The Department of Homeland Security removed more than 2,000 children from their families in a matter of weeks. As mothers and grandmothers who have dedicated years of our careers to the welfare of children, we are horrified.
Heartbreaking photographs and audio recordings offer a glimpse of the tragedy. But we know that the bigger tragedy is impossible to photograph: the trauma inflicted by breaking up families that will follow these children for the rest of their lives.
Trauma wreaks havoc on a child's brain, which is malleable and highly responsive to their environment. When surrounded by love and support, children learn to open up, explore, connect with others, and experience joy. Trauma physiologically rewires young brains to be on constant alert for danger instead. The consequences can last a lifetime. An overwhelming body of evidence links childhood trauma to negative outcomes later in life: poor physical and mental health, drug and alcohol abuse, violent and criminal behavior, as well as domestic violence. In this way, trauma gets passed on to the next generation.
We know this story all too well in Alaska. From the 1930s through the 1970s, the U.S. government took thousands of Alaska Native children from their families, loaded them onto boats, planes, and dogsleds, and sent them to state boarding schools, with the intention of erasing their cultural identity and their connections to home. These Alaskans, including Toni and Byron, now look south and recognize the fear in these children's voices. Wounds that never fully healed are re-opening.
Alaska is now doing hard, necessary work. We are publicly recognizing how these backward policies damaged generations of families, and we are standing up for our children. From revitalizing native languages, to providing equal education for rural and urban students, to ensuring all kids have access to medical care, we are slowly turning the page. We are hopeful about the next chapter for Alaska's children.
Knowing our history, we cannot ignore what has happened on our southern border. As the president signs an executive order, we continue to urge the administration to do everything in their power to rapidly reunite families and put a stop to the separation of children.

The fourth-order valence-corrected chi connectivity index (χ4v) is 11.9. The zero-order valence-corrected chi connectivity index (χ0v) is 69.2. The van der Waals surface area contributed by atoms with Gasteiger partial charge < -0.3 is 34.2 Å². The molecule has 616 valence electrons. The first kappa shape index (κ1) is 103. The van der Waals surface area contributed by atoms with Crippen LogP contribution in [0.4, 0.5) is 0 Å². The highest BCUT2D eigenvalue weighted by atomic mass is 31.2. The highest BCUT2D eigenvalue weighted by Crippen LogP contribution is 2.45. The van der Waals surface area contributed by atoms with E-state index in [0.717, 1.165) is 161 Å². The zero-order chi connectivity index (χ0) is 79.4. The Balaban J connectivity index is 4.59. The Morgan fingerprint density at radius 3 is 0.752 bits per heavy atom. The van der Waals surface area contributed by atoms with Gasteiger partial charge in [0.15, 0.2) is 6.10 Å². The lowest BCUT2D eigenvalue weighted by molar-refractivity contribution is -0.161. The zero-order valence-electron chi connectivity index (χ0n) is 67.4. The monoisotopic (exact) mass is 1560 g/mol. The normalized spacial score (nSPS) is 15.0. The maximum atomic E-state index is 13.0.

The vital work of securing our borders can, and must, be accomplished without systematically tearing apart families. It is pointless to defend our borders if we give up on the values they are supposed to protect. Our nation is not perfect, but we pride ourselves on a few things: justice, and the right to pursue a better future for one's children.
If we become a country that embraces the mass removal of children from families as an acceptable strategy for border security, surely we have lost more than we have gained. We, as a nation, are better than that. As leaders in Washington consider long term immigration solutions, we urge them to learn from our history, and not repeat it.
Attorney and child welfare advocate Donna Walker is married to Alaska Gov. Bill Walker. A retired elementary school teacher of 20 years, Toni Mallott is married to Alaska Lt. Gov. Byron Mallott.
The views expressed here are the writer's and are not necessarily endorsed by the Anchorage Daily News, which welcomes a broad range of viewpoints. To submit a piece for consideration, email email@example.com. Send submissions shorter than 200 words to firstname.lastname@example.org or click here to submit via any web browser.